Look Me in the Eye: My Life with Asperger's
Look Me in the Eye My Life with Asperger's Author:John Elder Robison Ever since he was small, John Robison had longed to connect with other people, but by the time he was a teenager, his odd habits -- an inclination to blurt out non sequitors, avoid eye contact, dismantle radios, and dig five-foot holes -- had earned him the label social deviant. No guidance came from his mother or his father. It was no wonder he... more » gravitated to machines, which could, at least, be counted on.
After fleeing his parents and dropping out of high school, his savant-like ability to visualize electronic circuits landed him a gig with KISS. Later, he drifted into a real job, as an engineer for a major toy company. But the higher Robison rose in the company, the more he had to pretend to be normal and do what he simply couldn't: communicate. It was not until he was forty that an insightful therapist told him he had the form of autism called Aspergers syndrome. That understanding transformed the way Robison saw himself -- and the world. Robison also provides a fascinating reverse angle on the younger brother he left at the mercy of their nutty parents -- the boy who would later change his name to Augusten Burroughs. Ultimately, this is the story of Robisons journey from his world into ours, a strange, sly, indelible account -- sometimes alien, yet always deeply human.« less
Written by the brother of the guy who wrote "Running with Scissors," this book is highly entertaining while giving an inside look at Asperger's Syndrome, a slight form of autism. Robison is candid about his feelings, his dysfunctional family life, his time working with the band KISS--but through it all he tells the stories with a sense of humor. Highly recommended.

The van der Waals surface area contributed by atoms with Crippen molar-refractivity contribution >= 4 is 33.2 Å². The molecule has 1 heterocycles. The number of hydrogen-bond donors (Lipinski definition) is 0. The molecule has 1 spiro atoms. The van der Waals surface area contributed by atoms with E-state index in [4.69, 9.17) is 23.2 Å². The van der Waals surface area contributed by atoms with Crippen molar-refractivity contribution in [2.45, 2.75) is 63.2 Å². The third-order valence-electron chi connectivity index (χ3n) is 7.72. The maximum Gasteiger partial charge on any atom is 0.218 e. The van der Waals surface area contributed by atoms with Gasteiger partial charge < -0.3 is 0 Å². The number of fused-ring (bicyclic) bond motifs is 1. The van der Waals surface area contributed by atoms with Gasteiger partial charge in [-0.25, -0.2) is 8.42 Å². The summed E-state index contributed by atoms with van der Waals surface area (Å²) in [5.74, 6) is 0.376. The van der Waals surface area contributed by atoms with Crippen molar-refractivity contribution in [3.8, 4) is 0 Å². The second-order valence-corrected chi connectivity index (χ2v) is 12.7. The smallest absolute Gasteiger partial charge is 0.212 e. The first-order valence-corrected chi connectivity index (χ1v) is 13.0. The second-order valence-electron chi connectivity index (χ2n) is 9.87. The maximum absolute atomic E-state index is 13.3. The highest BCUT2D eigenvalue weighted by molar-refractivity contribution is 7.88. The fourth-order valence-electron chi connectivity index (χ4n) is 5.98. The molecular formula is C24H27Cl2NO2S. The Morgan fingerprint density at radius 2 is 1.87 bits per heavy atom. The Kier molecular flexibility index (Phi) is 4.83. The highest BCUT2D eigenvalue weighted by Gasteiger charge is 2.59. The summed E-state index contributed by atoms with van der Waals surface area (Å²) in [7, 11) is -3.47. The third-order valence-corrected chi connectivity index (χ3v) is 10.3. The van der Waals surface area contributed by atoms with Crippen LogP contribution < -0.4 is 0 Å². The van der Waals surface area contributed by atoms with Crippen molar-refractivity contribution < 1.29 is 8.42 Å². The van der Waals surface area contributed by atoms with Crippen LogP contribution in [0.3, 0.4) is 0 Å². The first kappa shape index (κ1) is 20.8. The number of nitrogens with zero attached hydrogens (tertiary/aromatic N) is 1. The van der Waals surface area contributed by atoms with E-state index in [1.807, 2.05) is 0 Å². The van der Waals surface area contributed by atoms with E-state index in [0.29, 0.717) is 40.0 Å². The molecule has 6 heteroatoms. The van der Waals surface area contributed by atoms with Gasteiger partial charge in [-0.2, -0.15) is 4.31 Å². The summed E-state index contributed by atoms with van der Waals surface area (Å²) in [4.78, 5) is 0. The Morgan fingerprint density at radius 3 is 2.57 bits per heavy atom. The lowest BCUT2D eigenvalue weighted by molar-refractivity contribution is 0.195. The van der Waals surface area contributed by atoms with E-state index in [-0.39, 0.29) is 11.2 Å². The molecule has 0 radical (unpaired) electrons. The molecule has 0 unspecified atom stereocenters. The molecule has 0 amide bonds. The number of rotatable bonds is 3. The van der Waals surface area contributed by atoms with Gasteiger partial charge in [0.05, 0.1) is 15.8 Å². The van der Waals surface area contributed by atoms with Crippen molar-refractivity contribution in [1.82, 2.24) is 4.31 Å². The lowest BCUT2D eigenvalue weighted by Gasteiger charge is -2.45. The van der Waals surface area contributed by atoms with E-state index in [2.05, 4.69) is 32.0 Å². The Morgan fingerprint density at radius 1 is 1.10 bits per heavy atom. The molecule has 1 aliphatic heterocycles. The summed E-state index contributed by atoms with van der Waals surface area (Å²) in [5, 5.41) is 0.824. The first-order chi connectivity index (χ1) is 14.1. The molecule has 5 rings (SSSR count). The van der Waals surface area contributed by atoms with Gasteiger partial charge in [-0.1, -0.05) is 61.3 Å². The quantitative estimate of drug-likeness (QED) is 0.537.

Very interesting book. I found some of it troubling, and some of it brilliant...certainly well written. As a adult now, I hope his sense of what is a "trick" on others has changed, his jokes were some scary stuff!
Well worth the time to read, hopefully leading to a better understanding of Aspergers.
Suzanne reviewed Look Me in the Eye: My Life with Asperger's on
Helpful Score: 3
Interesting memoir of an "Aspergian" who has had many adventures in his life. It helps to have read Augusten Burroughs' "Running With Scissors" first, since the two authors are brothers. There is some crossover content in the books. I was amused and enlightened. Those of us over 40 years of age will probably better relate to the pop culture references from the '70's and '80's. A fast and easy read.
John Robison is brother to Augusten Burroughs, of "running with scissors" fame. While he did not grow up in Dr. Finch's home, he was faced with his own unique challenges. He didn't have any social skills, he thought people should be petted and he just couldn't work within rules. His unique talents took him far and wide (even brushes with fame and fortune) and it was only when he realized he needed to be true to his "misfit" nature that he found success and happiness. Not truly an account of "Aspergers" or autism, it is more the story of how a real human being discovers that what makes him unique also makes him "him". The flow of the book is a bit uneven and the writer's voice seems to change from chapter to chapter, but it is not enough to disrupt your interest in his journey.
I was expecting this book to focus more on Robison's struggles with Asperger's when in fact it is more of a recounting of his life with Asperger's as an aside. The man has certainly had some interesting life experiences but I didn't pick up this book to hear about his days creating special effects and pyrotechnics for KISS. The too few times that he does discuss his autistic behavior are very limited but insightful.
His social ineptness is noticeable throughout several sections of the book where he comes off as arrogant or rude. For example, in the chapter about his wife he wonders if he got the best of the three sisters and doesn't understand why people take offense to this ponderence, comparing it to wanting the best car on the lot.
I appreciate his conversational tone but his actual writing skills are fundamental making for a fairly monotonous read. I would only recommend this book to his fellow Aspergians or anyone actually interested in his time with KISS or Pink Floyd. For everyone else, you're not missing much by passing on this one.